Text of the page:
This disorder contains at least one of the positive symptoms of schizophrenia. These might be delusions, hallucinations, disorganized thoughts or behaviors, or catatonia. The one defining characteristic of this disorder is that it lasts less than a month and more than a day.

In addition, there’s usually a psychosocial stressor. In fact, the condition often presents itself shortly after the occurrence of the stressor. Occasionally, it happens after childbirth. In these cases, the sufferer usually returns to their pre-psychotic state after the brief psychotic disorder.

Shared psychotic disorder or folie a deux

This condition arises in a partner or family member of a sufferer of delusional disorder or schizophrenia. In fact, they assume the other’s delusional ideas.

Consequently, they also become psychotic. Similar happens in many sects. Sufferers of this disorder tend to be vulnerable, easily influenced, or isolated from society. Treatment usually involves separating the two individuals concerned.

Schizophreniform disorder

Schizophreniform disorder is often defined as mild schizophrenia. This is because its symptoms are identical. However, one of the different aspects is its duration, as it lasts less than six months. For this reason, a diagnosis of schizophrenia can’t be made. In addition, it’s usually of severe onset. Symptoms naturally disappear by the end of six months.

However, there are no established diagnostic criteria of impairment for schizophreniform disorder. In fact, people with this condition often function well, both socially and emotionally, as well as at work.

A man with his head in his hands.

Catatonia, strange motor skills

Catatonia doesn’t appear in psychotic disorders per se, but as a syndrome due to multiple causes. It also may or may not appear in other defined psychotic disorders.

Catatonia is defined by the presence of three or more of 12 psychomotor symptoms. These symptoms can be caused by a medical or a mental condition. They can range from a complete lack of response (stupor) to severe agitation. The agitation might be simple or lead to peculiar motor behaviors such as stereotypy.

Some of these motor symptoms are stupor, catalepsy (impossibility of contracting muscles), waxy flexibility (maintenance of fixed body posture), mutism, echolalia, and echopraxia.

Schizotypal personality disorder, eccentricity

A schizotypal personality disorder isn’t a psychotic disorder but a personality disorder. However, we’re including it here because it can be confused with schizophrenia or any of the above psychotic disorders.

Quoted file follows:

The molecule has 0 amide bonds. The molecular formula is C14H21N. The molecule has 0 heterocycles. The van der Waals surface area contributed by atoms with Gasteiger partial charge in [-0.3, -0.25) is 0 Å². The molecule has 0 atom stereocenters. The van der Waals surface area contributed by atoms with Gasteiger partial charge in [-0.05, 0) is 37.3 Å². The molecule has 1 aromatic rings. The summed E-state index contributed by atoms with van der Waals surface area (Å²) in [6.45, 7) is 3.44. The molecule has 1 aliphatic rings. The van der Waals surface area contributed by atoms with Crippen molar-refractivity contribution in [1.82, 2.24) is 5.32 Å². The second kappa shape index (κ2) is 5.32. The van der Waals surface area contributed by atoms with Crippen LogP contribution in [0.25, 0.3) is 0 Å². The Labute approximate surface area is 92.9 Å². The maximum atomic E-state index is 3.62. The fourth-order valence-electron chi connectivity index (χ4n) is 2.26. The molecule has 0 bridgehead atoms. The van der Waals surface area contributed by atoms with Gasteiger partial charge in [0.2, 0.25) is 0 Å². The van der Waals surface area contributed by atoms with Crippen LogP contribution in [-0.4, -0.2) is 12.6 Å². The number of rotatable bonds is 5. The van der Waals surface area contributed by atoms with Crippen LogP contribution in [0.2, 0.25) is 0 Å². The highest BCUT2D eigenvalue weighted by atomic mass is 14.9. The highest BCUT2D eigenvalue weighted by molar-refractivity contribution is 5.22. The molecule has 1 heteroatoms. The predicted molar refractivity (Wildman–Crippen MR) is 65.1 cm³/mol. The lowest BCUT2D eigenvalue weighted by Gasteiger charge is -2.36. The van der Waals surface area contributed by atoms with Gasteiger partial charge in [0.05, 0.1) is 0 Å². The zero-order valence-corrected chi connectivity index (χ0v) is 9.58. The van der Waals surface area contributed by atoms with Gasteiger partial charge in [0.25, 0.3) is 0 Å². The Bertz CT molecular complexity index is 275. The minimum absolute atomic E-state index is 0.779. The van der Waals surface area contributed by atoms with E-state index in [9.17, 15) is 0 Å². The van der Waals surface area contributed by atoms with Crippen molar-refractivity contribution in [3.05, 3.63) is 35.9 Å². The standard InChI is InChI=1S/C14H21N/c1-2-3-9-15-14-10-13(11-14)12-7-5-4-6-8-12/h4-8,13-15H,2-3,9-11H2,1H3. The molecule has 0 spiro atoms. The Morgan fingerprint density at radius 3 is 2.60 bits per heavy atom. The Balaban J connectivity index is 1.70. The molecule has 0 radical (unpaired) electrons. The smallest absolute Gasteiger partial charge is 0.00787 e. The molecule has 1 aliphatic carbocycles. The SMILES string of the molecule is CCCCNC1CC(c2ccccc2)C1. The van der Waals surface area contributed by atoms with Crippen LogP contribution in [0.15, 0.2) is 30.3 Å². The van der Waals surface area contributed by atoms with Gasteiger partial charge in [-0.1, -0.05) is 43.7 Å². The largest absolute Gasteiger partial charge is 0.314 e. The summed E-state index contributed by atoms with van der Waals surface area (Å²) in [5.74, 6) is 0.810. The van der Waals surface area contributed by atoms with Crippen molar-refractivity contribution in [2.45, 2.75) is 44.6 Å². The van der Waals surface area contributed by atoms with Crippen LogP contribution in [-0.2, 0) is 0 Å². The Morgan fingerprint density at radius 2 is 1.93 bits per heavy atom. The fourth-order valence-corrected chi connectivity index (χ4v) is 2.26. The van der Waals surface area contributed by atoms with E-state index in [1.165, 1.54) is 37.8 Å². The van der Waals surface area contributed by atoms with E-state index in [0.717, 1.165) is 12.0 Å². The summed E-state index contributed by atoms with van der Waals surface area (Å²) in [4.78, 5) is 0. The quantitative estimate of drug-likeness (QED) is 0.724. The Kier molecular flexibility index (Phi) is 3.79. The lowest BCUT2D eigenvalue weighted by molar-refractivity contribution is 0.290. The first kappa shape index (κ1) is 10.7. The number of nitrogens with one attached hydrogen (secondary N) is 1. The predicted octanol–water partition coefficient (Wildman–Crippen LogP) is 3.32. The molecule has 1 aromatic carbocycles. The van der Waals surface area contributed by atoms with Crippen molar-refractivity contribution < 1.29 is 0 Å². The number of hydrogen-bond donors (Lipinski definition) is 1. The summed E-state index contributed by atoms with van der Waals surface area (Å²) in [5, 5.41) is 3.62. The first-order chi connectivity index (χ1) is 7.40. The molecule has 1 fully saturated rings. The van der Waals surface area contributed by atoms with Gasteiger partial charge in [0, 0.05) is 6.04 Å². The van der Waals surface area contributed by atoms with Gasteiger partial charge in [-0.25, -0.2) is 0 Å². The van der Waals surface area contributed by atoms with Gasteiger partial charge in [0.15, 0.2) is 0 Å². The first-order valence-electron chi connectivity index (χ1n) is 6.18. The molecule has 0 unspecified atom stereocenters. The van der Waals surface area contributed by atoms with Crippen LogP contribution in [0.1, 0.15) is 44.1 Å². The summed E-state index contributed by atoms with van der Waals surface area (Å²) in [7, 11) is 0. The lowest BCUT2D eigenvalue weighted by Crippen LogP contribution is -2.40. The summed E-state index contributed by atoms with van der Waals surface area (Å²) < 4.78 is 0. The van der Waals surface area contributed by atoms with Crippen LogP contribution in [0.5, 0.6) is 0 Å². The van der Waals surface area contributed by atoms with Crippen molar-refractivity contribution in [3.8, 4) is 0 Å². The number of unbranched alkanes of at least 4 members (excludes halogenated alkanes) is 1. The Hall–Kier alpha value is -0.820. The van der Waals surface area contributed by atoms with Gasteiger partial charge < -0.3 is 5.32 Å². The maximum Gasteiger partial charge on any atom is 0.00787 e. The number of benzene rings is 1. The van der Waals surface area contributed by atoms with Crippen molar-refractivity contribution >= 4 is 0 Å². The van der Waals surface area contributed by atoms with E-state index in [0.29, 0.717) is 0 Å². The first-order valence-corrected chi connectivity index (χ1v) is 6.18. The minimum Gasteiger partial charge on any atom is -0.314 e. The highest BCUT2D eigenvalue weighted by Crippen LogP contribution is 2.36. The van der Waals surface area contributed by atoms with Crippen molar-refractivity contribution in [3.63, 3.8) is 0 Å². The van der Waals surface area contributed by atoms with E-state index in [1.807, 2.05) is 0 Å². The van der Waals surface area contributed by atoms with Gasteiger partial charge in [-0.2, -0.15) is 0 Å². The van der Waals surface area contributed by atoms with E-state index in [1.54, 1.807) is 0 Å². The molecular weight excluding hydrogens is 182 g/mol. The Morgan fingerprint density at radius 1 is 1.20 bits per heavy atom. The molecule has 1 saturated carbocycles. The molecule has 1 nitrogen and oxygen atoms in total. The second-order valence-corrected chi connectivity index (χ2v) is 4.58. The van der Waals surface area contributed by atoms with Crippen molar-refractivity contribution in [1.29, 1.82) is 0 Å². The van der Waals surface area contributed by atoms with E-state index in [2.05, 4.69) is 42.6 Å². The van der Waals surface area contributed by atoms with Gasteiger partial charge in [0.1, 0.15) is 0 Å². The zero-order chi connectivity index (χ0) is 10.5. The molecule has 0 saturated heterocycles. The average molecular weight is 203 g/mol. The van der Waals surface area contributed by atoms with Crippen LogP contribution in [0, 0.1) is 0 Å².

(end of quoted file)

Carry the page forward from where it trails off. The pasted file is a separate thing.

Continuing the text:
Personality disorders involve patterns of social and interpersonal deficiencies. This means that sufferers experience acute physical discomfort and find it difficult to relate to others. They have cognitive, perceptual, and behavioral distortions. These disorders can be similar in appearance to the first phase of schizophrenia.

Some of the distortions sufferers present are strange beliefs like clairvoyance, telepathy, sixth sense, magical thinking, and bodily illusions. Their speech will be strange, either vague and metaphorical or overly elaborate. They also exhibit paranoid ideas and eccentric behaviors.

They’re usually people with little social support. They might, on occasions, attend therapy for depression or anxiety. However, more often than not they don’t, due to the symptoms of the disorder itself. There are no hallucinations or delusions with this disorder. Nevertheless, some of the symptoms may coincide with the onset of schizophrenia.

Psychotic disorders and diagnosis

There are also some lesser-known psychotic disorders, such as Capgras syndrome or Clerembault syndrome.

Before issuing any diagnosis, a doctor must always consider, apart from schizophrenia, the possibility of this other range of major psychotic disorders. Furthermore, time, as well as the presence of negative symptoms, plays an essential role that they should never overlook.

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  • Álvarez, M. y Sanz, L. (2016) Capítulo 5: Otros trastornos psicóticos.Manual CEDE de preparación PIR. Psicología Clínica, Vol. 1.  Madrid: España.
  • American Psychiatric Association (2013). Diagnostic and Statistical Manual of Mental Disorders (5º edición). Washington, DC: Estados Unidos.